On December 9, 1861 Iowa Senator James W. Grimes introduced SB. No. 82 in the United States Senate, a bill designed to "promote the efficiency of the Navy" by authorizing the production and distribution of   "medals of honor". On December 21st the bill was passed, authorizing 200 such medals be produced "which shall be bestowed upon such petty officers, seamen, landsmen and marines as shall distinguish themselves by their gallantry in action and other seamanlike qualities during the present war (Civil War)." President Lincoln signed the bill and the (Navy) Medal of Honor was born.


Soon afterwards the Army followed suite and eventually all military personnel, including spies would be eligible for the Medal. On February 13, 1861 Army Assistant Surgeon Bernard J.D. Irwin rescued 60 soldiers of 2nd Lieutenant George Bascom's unit at Apache Pass, AZ. Though the Medal of Honor had not yet been proposed in Congress (and actually wouldn't even be presented to Irwin until 1894), it was the first heroic act for which the Medal of Honor would be awarded). On May 24, 1861, in Alexandria, VA Army Private Francis Edwin Brownell performed the first action of the Civil War to merit the Medal of Honor.


During the Civil War there were 1,520 Medals of Honor awarded including: 11 for actions at the first battle of Manassas (Bull Run), 20 for Antietam, 19, at Fredericksburg, 96 for Vicksburg, 52 at Petersburg, and 58 at Gettysburg. Other actions where the Medal was awarded are: 24 for actions at the Little Big Horn (1876), 109 sailors and Marines aboard the Battleship Maine in Manila Harbor (Feb 15,1898), and 29 for the Boxer Rebellion (June 20, 1900). On May 3, 1919 Sergeant Alvin C. York was awarded the MOH six months after the end of WWI. This would mark a milestone in the history of the Medal. It and its recipients would now be made celebrities by the press and films.


Only one Coastguardsman was ever awarded the Medal. Canadian born Douglas Munro received the Medal for his actions on Guadalcanal on September 27, 1942. For all of their heroic actions in World War II Japanese-Americans fighting with the 442nd Infantry Regiment received only Medal. PFC Sadao S. Munemori became the only Japanese-American of the war to earn his Nation's highest honor. His Medal of Honor, presented posthumously to his mother, is on display at the Smithsonian Institution in Washington, D.C.

It is an awe-inspiring experience to walk through the Memorial and ponder on some of the engraved names realizing that each name has a story attached to it. That story is the citation that goes with the Medal. One of the latest recipients is Mater-at Arms, Michael Monsoor, a Navy SEAL. He received his Medal for actions in Ramadi, Iraq. His citation reads thusly: “For conspicuous gallantry and intrepidity at the risk of his life above and beyond the call of duty as automatic weapons gunner for Naval Special Warfare Task Group Arabian Peninsula, in support of Operation IRAQI FREEDOM on 29 September 2006.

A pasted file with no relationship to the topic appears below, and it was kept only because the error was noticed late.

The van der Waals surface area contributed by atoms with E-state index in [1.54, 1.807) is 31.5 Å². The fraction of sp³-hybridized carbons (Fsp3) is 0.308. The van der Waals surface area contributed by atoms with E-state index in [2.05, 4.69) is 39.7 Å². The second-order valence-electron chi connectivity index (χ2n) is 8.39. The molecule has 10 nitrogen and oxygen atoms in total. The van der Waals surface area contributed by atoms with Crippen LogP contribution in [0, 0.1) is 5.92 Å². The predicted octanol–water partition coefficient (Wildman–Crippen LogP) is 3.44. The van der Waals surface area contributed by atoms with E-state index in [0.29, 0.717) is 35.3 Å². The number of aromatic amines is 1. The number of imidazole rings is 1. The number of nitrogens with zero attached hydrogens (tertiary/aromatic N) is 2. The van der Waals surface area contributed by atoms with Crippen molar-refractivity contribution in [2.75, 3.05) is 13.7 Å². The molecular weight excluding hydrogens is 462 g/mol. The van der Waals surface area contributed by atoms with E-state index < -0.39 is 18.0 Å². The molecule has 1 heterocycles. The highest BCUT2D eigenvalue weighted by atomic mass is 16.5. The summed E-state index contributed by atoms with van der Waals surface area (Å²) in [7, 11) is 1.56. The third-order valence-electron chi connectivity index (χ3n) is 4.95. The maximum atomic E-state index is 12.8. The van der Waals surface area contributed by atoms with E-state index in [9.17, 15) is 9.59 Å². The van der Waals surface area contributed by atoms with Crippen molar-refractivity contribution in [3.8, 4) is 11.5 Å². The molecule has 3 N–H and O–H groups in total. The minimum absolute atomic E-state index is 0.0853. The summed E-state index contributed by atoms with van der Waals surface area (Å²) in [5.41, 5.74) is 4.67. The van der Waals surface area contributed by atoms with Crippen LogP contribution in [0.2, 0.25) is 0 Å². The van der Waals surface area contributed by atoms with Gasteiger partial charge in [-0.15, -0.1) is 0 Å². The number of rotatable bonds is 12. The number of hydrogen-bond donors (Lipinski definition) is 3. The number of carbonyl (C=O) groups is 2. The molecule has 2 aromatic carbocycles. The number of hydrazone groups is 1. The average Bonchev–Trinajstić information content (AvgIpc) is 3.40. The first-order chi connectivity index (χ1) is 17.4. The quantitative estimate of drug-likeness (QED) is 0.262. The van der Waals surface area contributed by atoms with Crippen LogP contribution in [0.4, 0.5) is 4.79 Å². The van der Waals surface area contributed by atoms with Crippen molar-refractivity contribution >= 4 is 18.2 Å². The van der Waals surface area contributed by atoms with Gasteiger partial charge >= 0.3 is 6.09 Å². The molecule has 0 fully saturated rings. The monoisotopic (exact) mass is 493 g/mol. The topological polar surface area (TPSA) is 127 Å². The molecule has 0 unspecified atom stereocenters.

As a member of a combined SEAL and Iraqi Army Sniper Overwatch Element, tasked with providing early warning and stand-off protection from a rooftop in an insurgent held sector of Ar Ramadi, Iraq, Petty Officer Monsoor distinguished himself by his exceptional bravery in the face of grave danger. In the early morning, insurgents prepared to execute a coordinated attack by reconnoitering the area around the elements position. Element snipers thwarted the enemys initial attempt by eliminating two insurgents. The enemy continued to assault the element, engaging them with a rocket-propelled grenade and small arms fire.

As enemy activity increased, Petty Officer Monsoor took position with his machine gun between two teammates on an outcropping of the roof. While the SEALs vigilantly watched for enemy activity, an insurgent threw a hand grenade from an unseen location, which bounced off Petty Officer Monsoors chest and landed in front of him.

Although only he could have escaped the blast, Petty Officer Monsoor chose instead to protect his teammates. Instantly and without regard for his own safety, he threw himself onto the grenade to absorb the force of the explosion with his body, saving the lives of his two teammates. By his undaunted courage, fighting spirit, and unwavering devotion to duty in the face of certain death, Petty Officer Monsoor gallantly gave his life for his country, thereby reflecting great credit upon himself and upholding the highest traditions of the United States Naval Service.”


There are many other such stories like the heroic actions of Delta Force snipers Gary Gordon and Randall Shughart for their actions in Somalia, made famous in the film “Black Hawk Down” and the most recent recipient Ross A. McGinnis. You can read more about the Medal on the Official Congressional Medal of Honor Society web site. For a complete galley of photos from the Memorial and Cemetery please click here.


If you are planning a visit to the March Air Field Museum take an extra hour or so to pay a visit to the Medal of Honor Memorial at the Riverside National Cemetery and pay honor to those who sacrificed so much for this country.